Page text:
Global Health Ideas

Finding global health solutions through innovation and technology

LA Times: A vaccine development ‘renaissance’

This Sunday’s LA Times has a story about a so-called A vaccine development ‘renaissance’. This resurgence in vaccine development is being led by improved scientific knowledge, increased government research funding and interest among global drug companies, innovative financing schemes and purchase guarantees and finally better delivery mechanisms. Vaccines have done much to improve global health in the modern era, but it is clear the dynamics of vaccines have changed significantly. As described by Rachel Glennerster, Michael Kremer, Heidi Williams in their article Creating a Market for Vaccines (MIT Press journal -Innovations Case Discussion, PDF):

Vaccines are perhaps the paradigmatic example of a cheap, easy-to-use technology that can have tremendous health impacts even in very poor countries with weak health care infrastructures. Vaccines (relative to drug treatments) require little training or expensive equipment to implement, do not require diagnosis for use, can be taken in a few doses instead of in a longerterm regimen, and rarely have major side effects. They can be prescribed and delivered by health care workers with very limited training, and resistance rarely develops against vaccines.

However, it is clear to many that the market for vaccines has a large role to play in the dearth of progress developing vaccines for the prickly and prevasive diseases, such as HIV, malaria and tuberculosis. Glennerster, Kremer and Williams further state,

Poor countries have benefited enormously from such vaccines, but these benefits have for the most part been a fortunate byproduct. Little public- or private-sector R&D is targeted toward developing new health technologies for diseases concentrated in poor countries.

Of the 1,233 drugs licensed worldwide between 1975 and 1997, only 13 were for tropical diseases; of these 13, five came from veterinary research, two were modifications of existing medicines, and two were produced for the U.S. military—only four were developed by commercial pharmaceutical firms specifically for tropical diseases of humans.

According the to LA Times article:

Prevnar, a vaccine introduced in 2000 to treat pneumococcal pneumonia — the cause of up to a quarter of all community-acquired pneumonia cases each year — runs about $250 for a four-shot series. It became the first vaccine to clock $1 billion in annual sales, giving it so-called blockbuster status.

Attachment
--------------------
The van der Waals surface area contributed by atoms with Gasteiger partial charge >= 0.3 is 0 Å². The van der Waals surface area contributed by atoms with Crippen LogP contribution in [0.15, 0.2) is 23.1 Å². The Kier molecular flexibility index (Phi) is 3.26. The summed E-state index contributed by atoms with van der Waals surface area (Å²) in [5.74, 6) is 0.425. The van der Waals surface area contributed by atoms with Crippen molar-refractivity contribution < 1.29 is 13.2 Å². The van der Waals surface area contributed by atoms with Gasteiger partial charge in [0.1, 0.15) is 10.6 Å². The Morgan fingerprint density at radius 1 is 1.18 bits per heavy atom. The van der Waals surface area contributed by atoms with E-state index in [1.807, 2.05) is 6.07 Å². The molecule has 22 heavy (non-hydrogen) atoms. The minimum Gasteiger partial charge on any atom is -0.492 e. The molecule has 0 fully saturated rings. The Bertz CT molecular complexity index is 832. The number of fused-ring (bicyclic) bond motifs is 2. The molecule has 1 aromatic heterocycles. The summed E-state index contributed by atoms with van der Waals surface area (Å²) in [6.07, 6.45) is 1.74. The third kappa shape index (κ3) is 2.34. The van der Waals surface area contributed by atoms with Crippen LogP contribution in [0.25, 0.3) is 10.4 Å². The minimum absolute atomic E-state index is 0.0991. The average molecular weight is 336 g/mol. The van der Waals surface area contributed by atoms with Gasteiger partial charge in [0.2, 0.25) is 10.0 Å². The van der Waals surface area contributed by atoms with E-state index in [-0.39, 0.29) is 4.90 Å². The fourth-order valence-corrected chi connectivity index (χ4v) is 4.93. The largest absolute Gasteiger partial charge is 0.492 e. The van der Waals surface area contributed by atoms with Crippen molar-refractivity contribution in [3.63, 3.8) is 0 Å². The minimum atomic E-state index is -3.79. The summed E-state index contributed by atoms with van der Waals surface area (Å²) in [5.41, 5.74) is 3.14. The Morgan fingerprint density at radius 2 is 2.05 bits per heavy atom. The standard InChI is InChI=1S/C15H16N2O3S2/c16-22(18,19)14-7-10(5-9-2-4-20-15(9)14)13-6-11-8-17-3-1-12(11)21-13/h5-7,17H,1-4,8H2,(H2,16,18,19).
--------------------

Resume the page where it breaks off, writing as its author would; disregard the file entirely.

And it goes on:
This potential for blockbuster sales has facilitated the return of drug giants to the market, but does this change the story for diseases centered in the Global South. The answer is unequivocally NO! but not to be disheatened, this rennaissance has ushered in mechanisms to create markets for vaccines targeting diseases found mostly in the Global South. Perhaps most famous of these initiatives is the International AIDS Vaccine Initiative. Read the recent case study on the IAVI by Seth Berkley – Ending an Epidemic: The International AIDS Vaccine Initiative Pioneers a Public-Private Partnership.

The Global Alliance for Vaccines and Immunisation (GAVI alliance) has also played a seminal role in distributing and administering vaccinations in those regions of the world with barely functioning health care systems.

At the World Economic Forum in Davos, Switzerland, last week, GAVI announced it would commit an additional $500 million over three years to strengthen healthcare systems in poor countries, a key problem in implementing vaccine programs in many locales. The organization says it has prevented 2.3 million deaths from disease since its inception, including 600,000 last year.

Finally, another major piece of the puzzle is reducing uncertainty regarding effective demand for vaccines. The most often discussed mechanism for ensuring effective demand of vaccines has been advance purchase commitments. see the article cited above for detail on this mechanism. Another issue addressed in the following recent post – Vaccine Demand Forecasting: Creating Markets and Incentives – is the issue of demand forecasting. Though the benefits of vaccines are clear, we must refrain from reductionist thought about the nature of human behavior. Much work needs to be done educating and advocating for the immunization of children and adults. Under the current circumstances it can be quite challenging to forecast demand for vaccines. As the recent issue in Northern Nigeria illustrated, sometimes cultural, religious and other factors often trump sound health practices. The history of development in the Global South has created much acrimony and distrust. As professionals, academics, and practitioners of technology, health and development must always realize the complexity of technological interventions – the case of vaccines is especially illustrative of this fact.


Written by Mahad Ibrahim

January 28, 2007 at 2:11 pm

One Response

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  1. You can read about side effects of vaccines and drugs in general at http:\\ We have >100000 real patient stories.


    February 1, 2007 at 4:06 pm

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